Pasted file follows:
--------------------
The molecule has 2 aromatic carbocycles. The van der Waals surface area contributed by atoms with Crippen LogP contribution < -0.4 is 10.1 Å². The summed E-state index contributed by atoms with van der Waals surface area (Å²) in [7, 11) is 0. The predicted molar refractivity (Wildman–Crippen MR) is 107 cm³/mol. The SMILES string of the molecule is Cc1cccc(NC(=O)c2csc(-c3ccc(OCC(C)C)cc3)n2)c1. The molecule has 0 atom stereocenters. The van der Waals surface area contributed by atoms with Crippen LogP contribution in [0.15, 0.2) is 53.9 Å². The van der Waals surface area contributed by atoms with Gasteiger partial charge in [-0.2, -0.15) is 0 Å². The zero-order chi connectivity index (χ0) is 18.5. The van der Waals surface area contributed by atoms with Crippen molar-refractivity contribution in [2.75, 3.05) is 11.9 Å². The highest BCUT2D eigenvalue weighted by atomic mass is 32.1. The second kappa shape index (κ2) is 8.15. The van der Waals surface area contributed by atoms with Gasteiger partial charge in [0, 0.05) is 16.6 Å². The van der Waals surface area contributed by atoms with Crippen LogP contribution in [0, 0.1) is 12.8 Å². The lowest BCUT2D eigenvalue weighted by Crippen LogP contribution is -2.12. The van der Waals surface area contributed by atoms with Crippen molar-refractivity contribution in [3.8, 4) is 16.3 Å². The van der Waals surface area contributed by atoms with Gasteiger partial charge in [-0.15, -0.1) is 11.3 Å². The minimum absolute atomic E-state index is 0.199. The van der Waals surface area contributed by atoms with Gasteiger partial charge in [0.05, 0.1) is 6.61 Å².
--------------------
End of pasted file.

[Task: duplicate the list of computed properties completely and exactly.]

The molecule has 2 aromatic carbocycles. The van der Waals surface area contributed by atoms with Crippen LogP contribution < -0.4 is 10.1 Å². The summed E-state index contributed by atoms with van der Waals surface area (Å²) in [7, 11) is 0. The predicted molar refractivity (Wildman–Crippen MR) is 107 cm³/mol. The SMILES string of the molecule is Cc1cccc(NC(=O)c2csc(-c3ccc(OCC(C)C)cc3)n2)c1. The molecule has 0 atom stereocenters. The van der Waals surface area contributed by atoms with Crippen LogP contribution in [0.15, 0.2) is 53.9 Å². The van der Waals surface area contributed by atoms with Gasteiger partial charge in [-0.2, -0.15) is 0 Å². The zero-order chi connectivity index (χ0) is 18.5. The van der Waals surface area contributed by atoms with Crippen molar-refractivity contribution in [2.75, 3.05) is 11.9 Å². The highest BCUT2D eigenvalue weighted by atomic mass is 32.1. The second kappa shape index (κ2) is 8.15. The van der Waals surface area contributed by atoms with Gasteiger partial charge in [0, 0.05) is 16.6 Å². The van der Waals surface area contributed by atoms with Crippen LogP contribution in [0, 0.1) is 12.8 Å². The lowest BCUT2D eigenvalue weighted by Crippen LogP contribution is -2.12. The van der Waals surface area contributed by atoms with Crippen molar-refractivity contribution in [3.8, 4) is 16.3 Å². The van der Waals surface area contributed by atoms with Gasteiger partial charge in [-0.15, -0.1) is 11.3 Å². The minimum absolute atomic E-state index is 0.199. The van der Waals surface area contributed by atoms with Gasteiger partial charge in [0.05, 0.1) is 6.61 Å².